An arcade machine in the home is a dream for many of us, but a reality for far fewer.
Today, it’s actually quite achievable and you can even build it for yourself, whether you want the classic stand-up style or the cocktail-table type that was popular in pubs back in the Eighties. It’s also perfectly possible to run elaborate multi-game emulation machines with MAME or grab the authentic circuit boards without the battered cabinets they used to live in.
So the only limit to the games you can now run at home is your imagination. There’s no single best approach to building a cabinet, but we can certainly help to get you started by making sure you’ve considered all of your options – and of course, avoided the common pitfalls. Once you’re done, all you’ll need is the dingy lighting and dodgy smells to complete the illusion of having your very own arcade.
Of course, the biggest question is what you should put in your own cabinet. For mass appeal you could go for Pac-Man: the timeless maze game featuring gaming’s first recognisable protagonist and a range of fruit that shames our local supermarket. If you’re a hardcore high-score chaser, another golden age classic to try is Donkey Kong – not only is it the first ever Mario game, it’s the most prized world record in classic gaming. If you’re a bit younger or more competitive, then Street Fighter II is the obvious choice.
Our Ryu can beat anyone – just saying.
Before you start making your machine, though, you’re going to want an emulator.
MAME is an excellent piece of software capable of running hundreds of arcade games, but its legal uses are limited. While some ROM files have been authorised for distribution on the MAME website by their copyright holders, it’s flat-out copyright infringement to download the vast majority of arcade games. So no, we’re not going to tell you where to get them or how to run them. Sorry! Of the ones you can definitely get freely and legally, we’re partial to Exidy’s Top Gunner: an awesome- looking wireframe shoot-’em- up that was the last vector graphics game to be produced for the arcade.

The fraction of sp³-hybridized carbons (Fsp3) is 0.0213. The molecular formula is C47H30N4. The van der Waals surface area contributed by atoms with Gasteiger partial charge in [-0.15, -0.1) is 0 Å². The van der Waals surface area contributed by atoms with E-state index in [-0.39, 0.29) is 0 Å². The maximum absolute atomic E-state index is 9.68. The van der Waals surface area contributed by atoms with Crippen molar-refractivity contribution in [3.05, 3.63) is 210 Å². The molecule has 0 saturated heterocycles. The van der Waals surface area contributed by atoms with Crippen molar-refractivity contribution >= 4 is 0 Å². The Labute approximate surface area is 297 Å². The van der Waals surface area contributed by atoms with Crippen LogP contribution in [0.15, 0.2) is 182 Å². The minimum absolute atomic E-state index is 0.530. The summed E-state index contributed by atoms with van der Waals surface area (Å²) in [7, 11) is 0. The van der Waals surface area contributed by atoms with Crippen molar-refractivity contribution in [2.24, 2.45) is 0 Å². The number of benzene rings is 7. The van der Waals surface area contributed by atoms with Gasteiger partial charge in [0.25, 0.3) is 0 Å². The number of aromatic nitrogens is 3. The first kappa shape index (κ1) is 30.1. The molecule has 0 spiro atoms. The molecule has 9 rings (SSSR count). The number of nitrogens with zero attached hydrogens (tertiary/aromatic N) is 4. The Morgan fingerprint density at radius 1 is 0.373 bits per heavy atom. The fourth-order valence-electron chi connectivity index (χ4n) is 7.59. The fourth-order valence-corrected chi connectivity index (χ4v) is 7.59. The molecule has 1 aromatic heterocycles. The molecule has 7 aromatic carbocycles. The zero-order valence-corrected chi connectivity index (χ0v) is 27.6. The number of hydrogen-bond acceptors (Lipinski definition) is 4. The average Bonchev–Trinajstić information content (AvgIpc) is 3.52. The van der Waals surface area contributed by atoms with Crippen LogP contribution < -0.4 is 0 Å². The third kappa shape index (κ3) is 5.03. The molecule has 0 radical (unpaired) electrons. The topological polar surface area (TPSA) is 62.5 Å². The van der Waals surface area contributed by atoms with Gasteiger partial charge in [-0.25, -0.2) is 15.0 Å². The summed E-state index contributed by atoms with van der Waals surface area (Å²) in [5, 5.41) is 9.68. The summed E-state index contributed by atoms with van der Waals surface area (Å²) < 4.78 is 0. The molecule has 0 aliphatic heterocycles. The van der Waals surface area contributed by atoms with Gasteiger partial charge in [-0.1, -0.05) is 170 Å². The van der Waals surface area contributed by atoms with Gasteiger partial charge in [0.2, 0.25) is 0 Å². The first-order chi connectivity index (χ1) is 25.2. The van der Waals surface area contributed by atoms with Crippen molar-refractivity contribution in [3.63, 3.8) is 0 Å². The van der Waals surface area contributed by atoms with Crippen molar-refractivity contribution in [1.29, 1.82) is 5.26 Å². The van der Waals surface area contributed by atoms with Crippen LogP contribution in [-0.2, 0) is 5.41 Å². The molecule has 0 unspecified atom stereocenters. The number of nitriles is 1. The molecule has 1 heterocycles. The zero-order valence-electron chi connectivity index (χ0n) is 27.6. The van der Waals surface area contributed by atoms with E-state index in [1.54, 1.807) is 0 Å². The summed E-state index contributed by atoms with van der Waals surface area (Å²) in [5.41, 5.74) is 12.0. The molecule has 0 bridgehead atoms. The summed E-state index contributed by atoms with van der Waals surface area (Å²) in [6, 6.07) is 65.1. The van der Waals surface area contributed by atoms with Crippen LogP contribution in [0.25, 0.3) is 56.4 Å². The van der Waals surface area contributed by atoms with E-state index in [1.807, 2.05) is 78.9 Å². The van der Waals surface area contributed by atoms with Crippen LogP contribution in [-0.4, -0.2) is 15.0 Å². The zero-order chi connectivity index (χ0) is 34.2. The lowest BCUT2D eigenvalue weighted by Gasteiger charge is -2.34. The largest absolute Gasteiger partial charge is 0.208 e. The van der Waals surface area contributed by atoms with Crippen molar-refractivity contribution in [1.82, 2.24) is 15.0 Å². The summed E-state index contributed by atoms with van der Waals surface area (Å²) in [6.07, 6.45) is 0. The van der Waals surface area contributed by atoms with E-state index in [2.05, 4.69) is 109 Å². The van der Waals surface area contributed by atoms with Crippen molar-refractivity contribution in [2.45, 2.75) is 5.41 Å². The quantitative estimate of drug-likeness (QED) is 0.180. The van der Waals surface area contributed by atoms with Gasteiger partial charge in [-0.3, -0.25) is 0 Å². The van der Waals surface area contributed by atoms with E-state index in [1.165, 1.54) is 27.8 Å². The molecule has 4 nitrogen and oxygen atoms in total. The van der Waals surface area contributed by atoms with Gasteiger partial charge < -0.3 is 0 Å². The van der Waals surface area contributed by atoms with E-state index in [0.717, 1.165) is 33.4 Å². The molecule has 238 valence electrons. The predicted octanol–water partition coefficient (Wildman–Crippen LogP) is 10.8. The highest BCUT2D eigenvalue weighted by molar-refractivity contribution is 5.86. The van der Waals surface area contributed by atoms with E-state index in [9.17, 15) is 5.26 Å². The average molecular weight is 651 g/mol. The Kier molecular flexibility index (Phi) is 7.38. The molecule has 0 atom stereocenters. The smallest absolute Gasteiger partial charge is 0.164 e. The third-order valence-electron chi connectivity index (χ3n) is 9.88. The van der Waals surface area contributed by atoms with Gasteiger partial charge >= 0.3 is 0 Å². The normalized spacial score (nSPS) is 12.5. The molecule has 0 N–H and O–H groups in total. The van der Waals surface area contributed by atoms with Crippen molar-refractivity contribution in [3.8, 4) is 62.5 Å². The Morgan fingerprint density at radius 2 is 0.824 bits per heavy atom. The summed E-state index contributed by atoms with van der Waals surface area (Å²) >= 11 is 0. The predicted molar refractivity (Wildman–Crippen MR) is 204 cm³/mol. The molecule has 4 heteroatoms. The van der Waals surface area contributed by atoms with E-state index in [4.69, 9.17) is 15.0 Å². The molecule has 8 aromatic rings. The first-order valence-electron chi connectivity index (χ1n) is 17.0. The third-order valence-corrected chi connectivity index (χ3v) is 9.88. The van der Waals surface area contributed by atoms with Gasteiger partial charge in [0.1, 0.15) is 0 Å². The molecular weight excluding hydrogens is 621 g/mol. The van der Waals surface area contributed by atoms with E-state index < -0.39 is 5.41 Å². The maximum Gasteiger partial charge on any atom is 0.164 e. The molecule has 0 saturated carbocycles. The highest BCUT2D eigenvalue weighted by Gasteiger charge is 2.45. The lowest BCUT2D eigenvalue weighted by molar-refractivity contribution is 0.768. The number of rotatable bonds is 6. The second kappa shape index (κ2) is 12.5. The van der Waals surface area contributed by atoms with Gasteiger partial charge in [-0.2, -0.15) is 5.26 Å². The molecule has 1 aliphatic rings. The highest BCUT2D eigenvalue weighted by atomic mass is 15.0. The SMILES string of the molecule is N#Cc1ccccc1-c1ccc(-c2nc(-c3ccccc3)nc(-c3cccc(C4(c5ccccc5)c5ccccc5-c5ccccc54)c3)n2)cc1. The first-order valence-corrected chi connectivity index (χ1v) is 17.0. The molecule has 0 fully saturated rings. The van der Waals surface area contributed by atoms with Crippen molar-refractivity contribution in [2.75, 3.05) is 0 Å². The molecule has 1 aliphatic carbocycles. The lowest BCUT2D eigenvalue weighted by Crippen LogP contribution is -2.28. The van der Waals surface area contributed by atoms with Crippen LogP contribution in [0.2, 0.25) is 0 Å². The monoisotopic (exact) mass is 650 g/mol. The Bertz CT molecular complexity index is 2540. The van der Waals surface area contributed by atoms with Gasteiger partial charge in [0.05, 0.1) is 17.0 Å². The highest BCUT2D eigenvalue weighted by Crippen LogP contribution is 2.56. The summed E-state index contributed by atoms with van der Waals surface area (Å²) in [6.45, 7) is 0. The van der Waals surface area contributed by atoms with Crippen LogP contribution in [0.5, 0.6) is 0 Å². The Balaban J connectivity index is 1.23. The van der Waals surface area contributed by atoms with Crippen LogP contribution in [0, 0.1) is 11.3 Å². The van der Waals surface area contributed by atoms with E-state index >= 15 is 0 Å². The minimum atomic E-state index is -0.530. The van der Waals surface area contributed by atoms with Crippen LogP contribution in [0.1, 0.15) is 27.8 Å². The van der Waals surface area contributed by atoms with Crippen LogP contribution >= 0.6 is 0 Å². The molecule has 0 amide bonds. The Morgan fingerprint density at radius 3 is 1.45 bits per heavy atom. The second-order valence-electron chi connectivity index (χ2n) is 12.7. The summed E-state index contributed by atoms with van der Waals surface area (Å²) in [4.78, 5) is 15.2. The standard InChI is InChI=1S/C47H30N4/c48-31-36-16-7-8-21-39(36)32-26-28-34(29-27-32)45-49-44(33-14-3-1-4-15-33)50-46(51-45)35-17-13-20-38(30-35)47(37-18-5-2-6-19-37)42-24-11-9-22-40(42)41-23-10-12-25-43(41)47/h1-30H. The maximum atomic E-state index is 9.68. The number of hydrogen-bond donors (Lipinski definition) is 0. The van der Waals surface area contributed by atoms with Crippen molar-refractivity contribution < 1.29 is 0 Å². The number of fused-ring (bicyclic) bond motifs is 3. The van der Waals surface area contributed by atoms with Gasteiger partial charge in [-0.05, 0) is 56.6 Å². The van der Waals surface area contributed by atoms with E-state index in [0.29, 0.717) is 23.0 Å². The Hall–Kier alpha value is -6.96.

1.) Set Your Spec
Decide what you want to play and how you want to play it ahead of time – it will save you a lot of hassle later. Are you going for a stand-up or cocktail cabinet? How about a bartop? Vertical or horizontal monitor? Joystick, trackball, wheel or spinner controls? How many buttons? Which game do you want to play?
If you want to run original arcade boards, most connect to arcade equipment via the JAMMA connection standard. You’ll have to purchase an adapter (known as a Supergun) to output to consumer monitors and speakers. Your chosen board might also need additional wiring for extra buttons, so do your research.
3.) PC Brigade
If you’re not using original hardware, it’s common to use a computer – often a small form factor device that’s loaded with multiple games. A Raspberry Pi with a RetroPie SD card image works well for the task. To connect arcade joysticks and buttons, pick up a USB encoder like the I-PAC.
4.) Gut check
Before you go screwing everything into a big wooden box, make sure you’re not missing anything and that you can play the games you want. And most importantly that it works! It’s also a good time to take measurements of your completed setup as these will come in very handy for the next step.
5.) Choose your shell
There are a number of plans available to view online if you’re confident with your carpentry – we particularly like one that can be made from just one sheet of plywood. There are also flat packs offered by eBay sellers. If you’re going for original hardware, be sure you have allocated enough space.
6.) Assemble and play
Now it is time to build your cabinet! If you want to give it a paint job, now’s the best time to do it — it does finish off the look nicely. If you’re feeling particularly flash, get some custom art printed on vinyl stickers instead. Once it’s ready, mount your pretested innards and enjoy!